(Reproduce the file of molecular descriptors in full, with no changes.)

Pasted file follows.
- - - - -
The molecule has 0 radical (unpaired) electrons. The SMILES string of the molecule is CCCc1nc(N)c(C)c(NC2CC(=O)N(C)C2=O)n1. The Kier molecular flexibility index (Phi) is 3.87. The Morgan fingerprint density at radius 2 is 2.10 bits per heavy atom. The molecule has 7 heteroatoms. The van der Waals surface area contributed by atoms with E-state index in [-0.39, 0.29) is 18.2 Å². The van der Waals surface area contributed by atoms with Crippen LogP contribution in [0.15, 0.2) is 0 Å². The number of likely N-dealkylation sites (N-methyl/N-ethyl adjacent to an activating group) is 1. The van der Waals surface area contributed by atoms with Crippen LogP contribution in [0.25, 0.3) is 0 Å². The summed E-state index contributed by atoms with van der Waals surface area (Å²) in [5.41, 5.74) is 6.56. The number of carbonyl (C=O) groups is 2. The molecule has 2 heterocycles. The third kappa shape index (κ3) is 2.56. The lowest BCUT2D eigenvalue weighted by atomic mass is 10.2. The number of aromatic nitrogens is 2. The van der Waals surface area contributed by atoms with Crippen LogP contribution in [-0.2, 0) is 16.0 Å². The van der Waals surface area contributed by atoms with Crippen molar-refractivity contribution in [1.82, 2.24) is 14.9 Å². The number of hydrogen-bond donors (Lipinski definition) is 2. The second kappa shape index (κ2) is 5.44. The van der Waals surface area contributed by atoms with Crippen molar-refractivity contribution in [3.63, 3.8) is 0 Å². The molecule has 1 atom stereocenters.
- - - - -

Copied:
The molecule has 0 radical (unpaired) electrons. The SMILES string of the molecule is CCCc1nc(N)c(C)c(NC2CC(=O)N(C)C2=O)n1. The Kier molecular flexibility index (Phi) is 3.87. The Morgan fingerprint density at radius 2 is 2.10 bits per heavy atom. The molecule has 7 heteroatoms. The van der Waals surface area contributed by atoms with E-state index in [-0.39, 0.29) is 18.2 Å². The van der Waals surface area contributed by atoms with Crippen LogP contribution in [0.15, 0.2) is 0 Å². The number of likely N-dealkylation sites (N-methyl/N-ethyl adjacent to an activating group) is 1. The van der Waals surface area contributed by atoms with Crippen LogP contribution in [0.25, 0.3) is 0 Å². The summed E-state index contributed by atoms with van der Waals surface area (Å²) in [5.41, 5.74) is 6.56. The number of carbonyl (C=O) groups is 2. The molecule has 2 heterocycles. The third kappa shape index (κ3) is 2.56. The lowest BCUT2D eigenvalue weighted by atomic mass is 10.2. The number of aromatic nitrogens is 2. The van der Waals surface area contributed by atoms with Crippen LogP contribution in [-0.2, 0) is 16.0 Å². The van der Waals surface area contributed by atoms with Crippen molar-refractivity contribution in [1.82, 2.24) is 14.9 Å². The number of hydrogen-bond donors (Lipinski definition) is 2. The second kappa shape index (κ2) is 5.44. The van der Waals surface area contributed by atoms with Crippen molar-refractivity contribution in [3.63, 3.8) is 0 Å². The molecule has 1 atom stereocenters.